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Ballet Talk for Dancers

Different Ballet styles explained


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I was originally trained by a former French dancer. My teacher in college, a former Joffrey principal dancer always said that she could tell I had French training. I would certainly not say that "softer" means less athletic or that the port au bras is "different" from any of the other styles-ok, maybe the same position is called one thing in the French school and another in the Cecchetti school, but the postions and carriage of the arms physiologically are the same.


In an old documentary that was hosted by Natalia Mararova called The Ballerina and broadcast on many PBS stations in the late 1980s and early 1990s, she compared several dancers and their styles. I remember(the VHS tape that my father took great pride in making for me while I was away at college is now in such poor condition I cannot watch it), Sylvie Guilliem was the featured dancer displaying the French technique. She danced the female variation of the Grand Pas Classique from Raymonda. Every step was performed with clarity and with an attention paid to correct positioning of the epaulement, direction changes distinct but not jarring.


I think in regards to port au bras, one thing to consider is the historical significance it has to the French society. Ballet gestures were originally designed to be a form of ettiquette among the elite. Dignitaries from European countries who came to court did not necessarily speak the language and thus, the maneuvering of the upper body was a communication system for them to "speak" to one another very politely and frequently to negotiate contracts. I think that perhaps French dancers have been trained to be very clear about their port au bras and epaulement because of this, knowing that very slight differences in even, say, a lowering of the chin, speak a different message to whomever the intended audience may be.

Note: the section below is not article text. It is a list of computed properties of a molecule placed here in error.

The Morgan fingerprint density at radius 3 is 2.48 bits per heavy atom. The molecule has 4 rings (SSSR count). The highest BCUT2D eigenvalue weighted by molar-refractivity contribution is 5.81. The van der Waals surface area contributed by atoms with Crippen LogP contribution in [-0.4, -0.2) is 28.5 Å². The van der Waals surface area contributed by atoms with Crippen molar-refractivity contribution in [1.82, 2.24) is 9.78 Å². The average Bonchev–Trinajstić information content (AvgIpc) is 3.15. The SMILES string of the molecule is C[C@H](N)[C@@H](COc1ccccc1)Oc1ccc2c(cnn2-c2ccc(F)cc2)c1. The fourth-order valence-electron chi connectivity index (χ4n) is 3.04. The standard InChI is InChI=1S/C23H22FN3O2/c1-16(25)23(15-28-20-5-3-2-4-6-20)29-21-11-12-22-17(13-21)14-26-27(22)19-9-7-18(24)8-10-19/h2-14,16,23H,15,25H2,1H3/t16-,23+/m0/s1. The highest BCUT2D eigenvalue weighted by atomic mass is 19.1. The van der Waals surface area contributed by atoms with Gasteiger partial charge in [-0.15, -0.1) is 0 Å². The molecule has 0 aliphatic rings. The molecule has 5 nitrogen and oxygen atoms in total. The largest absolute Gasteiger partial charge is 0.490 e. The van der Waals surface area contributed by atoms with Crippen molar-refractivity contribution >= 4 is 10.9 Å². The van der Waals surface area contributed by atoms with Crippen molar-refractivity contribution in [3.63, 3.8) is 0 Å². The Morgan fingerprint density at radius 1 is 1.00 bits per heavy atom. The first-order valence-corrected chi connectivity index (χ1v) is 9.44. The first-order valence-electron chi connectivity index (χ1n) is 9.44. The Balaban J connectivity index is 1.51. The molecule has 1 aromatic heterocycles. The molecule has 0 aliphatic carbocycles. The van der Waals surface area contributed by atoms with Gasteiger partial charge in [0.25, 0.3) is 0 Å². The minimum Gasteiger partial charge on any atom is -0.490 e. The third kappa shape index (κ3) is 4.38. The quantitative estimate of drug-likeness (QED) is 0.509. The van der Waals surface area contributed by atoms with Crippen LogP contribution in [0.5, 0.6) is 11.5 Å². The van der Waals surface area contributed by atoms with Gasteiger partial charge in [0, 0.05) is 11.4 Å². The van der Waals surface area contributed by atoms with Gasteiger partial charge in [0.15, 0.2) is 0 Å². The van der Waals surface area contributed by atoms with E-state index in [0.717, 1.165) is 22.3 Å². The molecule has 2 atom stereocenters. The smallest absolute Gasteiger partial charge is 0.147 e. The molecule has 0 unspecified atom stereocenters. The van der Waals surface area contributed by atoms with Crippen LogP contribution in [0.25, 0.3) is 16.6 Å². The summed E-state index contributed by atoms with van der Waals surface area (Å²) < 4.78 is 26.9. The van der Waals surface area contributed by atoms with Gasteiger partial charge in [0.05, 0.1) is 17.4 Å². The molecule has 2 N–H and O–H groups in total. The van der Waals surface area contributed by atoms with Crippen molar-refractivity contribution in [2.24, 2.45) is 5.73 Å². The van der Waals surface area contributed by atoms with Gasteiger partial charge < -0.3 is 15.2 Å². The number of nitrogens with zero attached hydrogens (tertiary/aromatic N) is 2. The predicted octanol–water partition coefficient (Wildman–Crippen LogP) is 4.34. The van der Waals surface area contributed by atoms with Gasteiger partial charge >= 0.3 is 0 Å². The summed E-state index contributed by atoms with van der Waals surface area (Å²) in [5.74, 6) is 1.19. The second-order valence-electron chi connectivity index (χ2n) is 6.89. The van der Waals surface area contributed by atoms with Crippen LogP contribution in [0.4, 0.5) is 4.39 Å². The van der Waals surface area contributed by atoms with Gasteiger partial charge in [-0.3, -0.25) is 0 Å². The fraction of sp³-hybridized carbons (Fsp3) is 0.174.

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Victoria Leigh

When looking at a company, in a large ballet, it can be a bit more difficult than when looking at individual dancers or smaller works. However, I think that some styles are distinct enough to be quite recognizable, and a great deal of that does have to do with the port de bras and épaulement. I can usually spot a students' prior training in the first couple of minutes of class! There are other things besides port de bras, of course, but that usually shows up first and very quickly!


Looking at a company like ABT, though, is very different from looking at a company where all the dancers come from the same training, like Kirov and Bolshoi, Royal Ballet, NYCB, Royal Danish. I think the POB might be just a bit more difficult to discern immediately, although I think if we saw more of them it might be easier. We don't see the Royal Danish that often, either, but the Bournonville style is certainly distinct.

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Victoria Leigh

Yes, I believe they do now.

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